Nikita finally learned the art of being still. It hadn't come easily. In fact, it was probably the most difficult lesson she had had to master since her recruitment. But she had done it, and she used it now to her full advantage.

Of course, her brand of being still was different from that of Michael's - as well it should be - seeing how opposite they were in personality. Michael adhered to the stone-wall, "I'm-not-really-here", school of blank stares while Nikita was a graduate of the sultry "Come-hither-and-find-out ---- if you dare" academy. Although it didn't, technically, qualify as being still, it concealed her thoughts just as effectively. She had tried to learn Michael's method, but in the end, both mentor and student realized that it just wouldn't work for her. She was too volatile to ever hope of pulling off one of Michael's vacuous expressions.

Nikita had always been antsy, always curious - flitting here and there. Maybe it could be attributed to the fact that she had spent so much of her early life trapped in that gray, lifeless apartment that had been her home. As a child, whenever she was allowed out, it was like stepping through some magical window in time, and the world became her playground. She was always late in returning from errands because she would take her time wandering through the streets in a perpetual daze at all the colors, sights and sounds of the real world.

This was life.

She could feel life's energy pulsating in the streets. Smelled it in the freshly baked bread from the corner bakery, or in the sweet smelling perfume on a passer-by, in the enticing aroma of cinnamon rolls and freshly ground coffee... and her personal favorite - pizza. She heard its voice in the honking of cars, the clicking of shoes against the pavement, the laughter of people having lunch at a sidewalk cafe. She saw its colors in the bright posters and signs on shop windows, in the yellow cabs that wove noisily through the streets; in the white pigeons that swooped down to grab a neglected crumb before taking flight once more. . .


The images faded from view as Nikita deliberately took her time lifting her lashes. She gazed at the dark haired woman seated on the other side of the desk before her. Madeline was the epitome of still-life form, Nikita thought - smiling on the inside. Outside she continued to stare at her superior with a calm, who-gives-a-sht look.

"Try to pay attention, Nikita," Madeline admonished dryly, like a long-suffering mother would to an impatient child.

Nikita lowered her lashes, fluttering them on purpose, as she smiled sweetly. "Yes, ma'am."

The smile faded then just as quickly as it had appeared and she became all business; posture sliding into alignment, chin raised and eyes carefully void, but alert. "Is there anything else?" she asked.

Madeline watched the transformation with approval, her own body not having moved an inch during their whole briefing. "No, Nikita. That's all - for now."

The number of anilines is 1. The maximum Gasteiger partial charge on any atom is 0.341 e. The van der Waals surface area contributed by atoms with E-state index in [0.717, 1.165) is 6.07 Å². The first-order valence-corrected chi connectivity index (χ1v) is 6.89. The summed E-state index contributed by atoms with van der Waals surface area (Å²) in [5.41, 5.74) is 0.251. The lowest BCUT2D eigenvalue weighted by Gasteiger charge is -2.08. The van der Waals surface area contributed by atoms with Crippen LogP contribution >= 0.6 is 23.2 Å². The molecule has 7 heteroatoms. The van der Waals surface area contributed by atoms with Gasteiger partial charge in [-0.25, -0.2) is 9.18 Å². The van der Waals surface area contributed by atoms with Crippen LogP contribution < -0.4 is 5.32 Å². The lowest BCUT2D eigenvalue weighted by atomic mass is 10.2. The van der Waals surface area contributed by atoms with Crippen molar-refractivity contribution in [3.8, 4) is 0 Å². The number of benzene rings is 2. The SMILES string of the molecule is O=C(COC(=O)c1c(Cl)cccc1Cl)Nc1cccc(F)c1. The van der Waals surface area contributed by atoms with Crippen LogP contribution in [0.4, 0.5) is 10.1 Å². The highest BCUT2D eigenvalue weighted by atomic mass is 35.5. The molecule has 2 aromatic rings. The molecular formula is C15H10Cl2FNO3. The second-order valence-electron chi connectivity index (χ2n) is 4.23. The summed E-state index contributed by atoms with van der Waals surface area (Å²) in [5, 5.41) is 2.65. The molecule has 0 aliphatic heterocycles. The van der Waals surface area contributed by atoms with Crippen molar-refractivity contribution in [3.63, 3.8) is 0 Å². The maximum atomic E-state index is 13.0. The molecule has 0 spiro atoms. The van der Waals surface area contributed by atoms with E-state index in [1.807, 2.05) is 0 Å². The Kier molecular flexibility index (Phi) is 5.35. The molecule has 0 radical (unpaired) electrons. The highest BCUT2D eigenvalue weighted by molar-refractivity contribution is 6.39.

Nikita sat a moment longer, appearing to be in no apparent rush to leave. She uncrossed her long legs and rose gracefully up to her full height before shifting her gaze over to the corner. Operations stared back at her with a thinly disguised scowl of disapproval as Nikita's left brow quirked up in perfect timing with the corner of her sensual mouth.

"Sir..." She dragged out the consonants, a hint of laughter in her blue eyes, then pivoted neatly and strolled from the room.

As soon as the door closed behind her Operations was up on his feet and pacing. "I swear she grows more insolent everyday," he gritted out. Spinning, he gripped the edge of Madeline's desk and leaned forward, his eyes digging into hers. "She's not worth the trouble of keeping alive, Madeline."

Madeline slanted her head in a forty-five degree angle and returned his piercing stare with one of patience. Bringing her hands together, she sat in repose for several seconds before speaking. "Its not wise to get rid of her yet," she stated calmly. "Besides which, we may need her for Michael."

Operations pushed off of the desk and glared at her. She was right, of course. Madeline was always right. It was one of the things he both, hated and admired in her.

Section was short staffed as it was and recruitment was slow. It would be foolish to cancel a skilled operative solely because he didn't like her. Then there was the debacle with George and Adrian. Oversight would probe even deeper into Section business if yet another operative was killed in action - and this one a Level Two operative.

"Fine," he conceded in a low voice. "I'll leave this up to you, but I will not tolerate any more insubordination from her."

A small smile formed on Madeline's lips as she acquiesced with a single confident nod. "Of course."